Linguist Stephen Pinker has compiled a list of 58 words and phrases that he claims are commonly misused, frequently because those words are very close in spelling to other words and people confuse them. As someone who writes a lot, I was naturally curious as to how many of those errors I was committing.
The good news is that as far as I can tell, the only one I have misused is ‘fulsome’, where I have incorrectly taken it to mean “full or copious” and missed the negative connotations of it being “unctuous or excessively or insincerely complimentary”.
A word in the list that I have never used is ‘noisome’ and although I knew it existed, I had not seen it enough to hazard a guess as to what it might mean. I was surprised to find that he said it meant ‘smelly’. I would never have guessed that. Merriam Webster however gives an alternative meaning that is less narrow “highly obnoxious or objectionable”.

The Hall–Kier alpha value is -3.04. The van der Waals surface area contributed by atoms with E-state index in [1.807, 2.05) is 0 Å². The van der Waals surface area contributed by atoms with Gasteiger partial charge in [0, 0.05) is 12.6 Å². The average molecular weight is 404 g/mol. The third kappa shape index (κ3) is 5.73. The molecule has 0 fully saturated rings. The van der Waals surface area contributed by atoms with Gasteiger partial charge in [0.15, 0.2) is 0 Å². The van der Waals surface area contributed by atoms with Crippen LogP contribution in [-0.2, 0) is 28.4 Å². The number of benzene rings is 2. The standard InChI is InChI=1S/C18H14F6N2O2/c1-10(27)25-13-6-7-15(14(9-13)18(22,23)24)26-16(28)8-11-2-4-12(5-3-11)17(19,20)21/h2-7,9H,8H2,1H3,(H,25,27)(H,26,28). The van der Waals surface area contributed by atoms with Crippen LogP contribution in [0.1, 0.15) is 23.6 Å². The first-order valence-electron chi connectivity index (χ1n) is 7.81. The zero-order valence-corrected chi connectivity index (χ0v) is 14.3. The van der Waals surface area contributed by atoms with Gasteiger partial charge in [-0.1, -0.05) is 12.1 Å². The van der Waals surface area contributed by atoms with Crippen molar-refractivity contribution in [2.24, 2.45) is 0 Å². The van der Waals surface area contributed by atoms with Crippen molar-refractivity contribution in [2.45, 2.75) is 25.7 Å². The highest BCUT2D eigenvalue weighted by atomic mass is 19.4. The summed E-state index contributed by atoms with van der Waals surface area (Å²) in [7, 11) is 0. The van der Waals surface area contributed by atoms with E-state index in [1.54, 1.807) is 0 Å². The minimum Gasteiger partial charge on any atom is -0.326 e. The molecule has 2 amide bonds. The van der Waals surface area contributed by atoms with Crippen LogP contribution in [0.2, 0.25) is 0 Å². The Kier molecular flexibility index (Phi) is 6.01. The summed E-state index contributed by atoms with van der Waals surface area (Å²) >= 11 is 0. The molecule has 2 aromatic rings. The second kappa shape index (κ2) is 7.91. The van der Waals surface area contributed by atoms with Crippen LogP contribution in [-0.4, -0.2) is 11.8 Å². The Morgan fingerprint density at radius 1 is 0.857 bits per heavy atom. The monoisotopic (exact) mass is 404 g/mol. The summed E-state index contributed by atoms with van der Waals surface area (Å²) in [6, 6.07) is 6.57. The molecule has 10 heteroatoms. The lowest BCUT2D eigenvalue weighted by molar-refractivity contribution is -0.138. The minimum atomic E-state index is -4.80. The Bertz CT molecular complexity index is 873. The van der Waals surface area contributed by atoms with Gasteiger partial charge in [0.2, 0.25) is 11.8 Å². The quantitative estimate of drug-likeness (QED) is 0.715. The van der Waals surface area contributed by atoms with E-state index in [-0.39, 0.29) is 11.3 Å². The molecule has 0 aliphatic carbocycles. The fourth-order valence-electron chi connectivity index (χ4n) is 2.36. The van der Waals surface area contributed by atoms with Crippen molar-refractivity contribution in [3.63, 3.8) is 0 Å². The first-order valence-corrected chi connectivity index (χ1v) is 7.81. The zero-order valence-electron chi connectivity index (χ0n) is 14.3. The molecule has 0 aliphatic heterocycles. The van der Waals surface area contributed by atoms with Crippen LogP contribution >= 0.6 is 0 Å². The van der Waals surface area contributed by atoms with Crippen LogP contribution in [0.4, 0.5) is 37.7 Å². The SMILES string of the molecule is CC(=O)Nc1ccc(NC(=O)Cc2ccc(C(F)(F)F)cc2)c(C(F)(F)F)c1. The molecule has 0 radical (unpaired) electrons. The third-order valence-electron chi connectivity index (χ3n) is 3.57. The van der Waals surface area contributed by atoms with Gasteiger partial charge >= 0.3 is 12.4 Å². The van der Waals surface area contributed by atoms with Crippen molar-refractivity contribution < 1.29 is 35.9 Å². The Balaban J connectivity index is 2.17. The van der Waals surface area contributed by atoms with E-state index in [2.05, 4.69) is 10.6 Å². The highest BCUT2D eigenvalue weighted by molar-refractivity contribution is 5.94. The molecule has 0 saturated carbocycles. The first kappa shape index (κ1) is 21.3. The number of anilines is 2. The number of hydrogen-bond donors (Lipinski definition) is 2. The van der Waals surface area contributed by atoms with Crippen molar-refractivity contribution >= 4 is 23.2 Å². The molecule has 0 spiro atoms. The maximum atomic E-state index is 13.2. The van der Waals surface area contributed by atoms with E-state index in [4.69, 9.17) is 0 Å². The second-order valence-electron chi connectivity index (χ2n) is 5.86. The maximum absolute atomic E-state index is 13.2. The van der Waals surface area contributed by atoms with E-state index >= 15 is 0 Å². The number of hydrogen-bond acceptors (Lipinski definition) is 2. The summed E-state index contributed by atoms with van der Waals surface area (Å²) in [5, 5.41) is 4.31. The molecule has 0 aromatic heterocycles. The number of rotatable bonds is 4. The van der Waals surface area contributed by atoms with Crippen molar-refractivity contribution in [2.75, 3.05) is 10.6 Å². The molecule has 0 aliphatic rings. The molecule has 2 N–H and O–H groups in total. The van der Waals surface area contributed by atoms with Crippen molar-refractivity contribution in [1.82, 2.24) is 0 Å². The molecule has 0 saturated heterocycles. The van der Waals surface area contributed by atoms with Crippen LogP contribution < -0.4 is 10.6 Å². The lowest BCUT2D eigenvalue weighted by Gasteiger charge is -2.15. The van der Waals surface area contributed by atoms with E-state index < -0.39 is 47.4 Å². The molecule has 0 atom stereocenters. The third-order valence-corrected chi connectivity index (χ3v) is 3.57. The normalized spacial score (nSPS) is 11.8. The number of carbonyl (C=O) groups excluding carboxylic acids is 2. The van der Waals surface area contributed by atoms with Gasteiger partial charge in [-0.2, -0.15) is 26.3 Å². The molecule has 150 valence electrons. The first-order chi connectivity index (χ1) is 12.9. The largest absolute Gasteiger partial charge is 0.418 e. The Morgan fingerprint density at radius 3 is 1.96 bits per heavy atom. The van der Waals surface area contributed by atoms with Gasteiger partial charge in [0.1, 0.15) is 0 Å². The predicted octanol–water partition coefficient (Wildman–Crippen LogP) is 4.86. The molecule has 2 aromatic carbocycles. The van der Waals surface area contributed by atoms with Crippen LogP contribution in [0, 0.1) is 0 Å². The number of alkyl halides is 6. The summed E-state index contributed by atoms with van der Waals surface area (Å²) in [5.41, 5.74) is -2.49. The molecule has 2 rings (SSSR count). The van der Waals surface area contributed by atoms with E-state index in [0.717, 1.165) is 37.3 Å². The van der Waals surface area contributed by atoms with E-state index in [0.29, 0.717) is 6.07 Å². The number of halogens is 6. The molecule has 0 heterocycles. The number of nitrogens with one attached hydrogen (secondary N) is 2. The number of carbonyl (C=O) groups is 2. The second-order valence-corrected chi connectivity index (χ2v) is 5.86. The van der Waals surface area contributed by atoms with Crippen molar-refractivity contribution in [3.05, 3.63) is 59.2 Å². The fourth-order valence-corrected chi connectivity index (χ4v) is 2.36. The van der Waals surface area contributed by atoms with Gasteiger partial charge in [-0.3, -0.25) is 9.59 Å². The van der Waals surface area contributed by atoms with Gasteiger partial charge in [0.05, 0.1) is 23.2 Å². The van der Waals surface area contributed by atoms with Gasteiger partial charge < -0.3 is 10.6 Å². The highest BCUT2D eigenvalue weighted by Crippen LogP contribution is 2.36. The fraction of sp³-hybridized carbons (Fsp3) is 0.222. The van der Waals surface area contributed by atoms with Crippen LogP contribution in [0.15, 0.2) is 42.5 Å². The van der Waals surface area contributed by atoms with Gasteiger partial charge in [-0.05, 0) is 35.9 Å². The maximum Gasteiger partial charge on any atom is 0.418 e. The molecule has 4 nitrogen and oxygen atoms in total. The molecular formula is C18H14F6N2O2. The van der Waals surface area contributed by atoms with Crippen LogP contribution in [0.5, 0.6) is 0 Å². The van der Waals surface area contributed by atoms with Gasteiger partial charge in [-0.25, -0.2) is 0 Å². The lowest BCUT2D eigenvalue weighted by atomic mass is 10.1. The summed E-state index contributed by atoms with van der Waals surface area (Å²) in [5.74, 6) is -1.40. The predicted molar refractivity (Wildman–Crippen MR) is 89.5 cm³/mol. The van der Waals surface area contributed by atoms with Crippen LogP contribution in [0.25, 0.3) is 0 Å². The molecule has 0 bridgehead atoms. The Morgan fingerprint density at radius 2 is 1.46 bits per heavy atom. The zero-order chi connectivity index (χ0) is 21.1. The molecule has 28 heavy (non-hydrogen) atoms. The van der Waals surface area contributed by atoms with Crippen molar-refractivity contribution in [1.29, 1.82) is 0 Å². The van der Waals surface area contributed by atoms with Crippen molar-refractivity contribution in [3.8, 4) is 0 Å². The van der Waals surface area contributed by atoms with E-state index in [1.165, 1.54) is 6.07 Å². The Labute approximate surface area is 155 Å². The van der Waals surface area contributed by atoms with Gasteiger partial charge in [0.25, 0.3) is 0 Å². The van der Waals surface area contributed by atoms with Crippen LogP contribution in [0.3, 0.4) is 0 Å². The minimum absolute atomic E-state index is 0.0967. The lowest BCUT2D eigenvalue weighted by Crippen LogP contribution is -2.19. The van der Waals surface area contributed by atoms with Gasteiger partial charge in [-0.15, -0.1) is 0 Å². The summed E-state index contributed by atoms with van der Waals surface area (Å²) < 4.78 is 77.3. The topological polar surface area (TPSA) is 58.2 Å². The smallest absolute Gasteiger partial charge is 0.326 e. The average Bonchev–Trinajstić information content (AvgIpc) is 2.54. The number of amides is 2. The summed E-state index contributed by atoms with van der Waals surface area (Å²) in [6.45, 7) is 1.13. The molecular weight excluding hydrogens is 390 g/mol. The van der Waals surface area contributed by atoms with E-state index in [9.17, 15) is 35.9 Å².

A word that I see increasingly commonly misused is ‘misnomer’ though it is not on Pinker’s list. It means a name (or label for something) that is wrong or not proper or appropriate, but I often see it being used as meaning mistake or misunderstanding.
One item that people might be surprised to not see on Pinker’s list is “I could care less” that is used when people mean “I couldn’t care less” even though two wordings are contradictory. This is because in his book The Language Instinct, Pinker defends the use of the former as also correct, saying that people are using it in a sarcastic or sardonic way meaning “As if I could care less”. I found his reasoning a bit convoluted and unconvincing but that may explain why it is not on his current list.
Any such list immediately creates controversy between those who say that one should not be overly prescriptive about language use since meanings evolve as usage changes, and those who think that if one is too accommodating of new meanings, then it is hard to use language with any precision. I myself tend to be on the conservative side with language, using words and phrases with the conventional meaning for as long as it is feasible.
David Mitchell, on the other hand, is a hard-core language purist.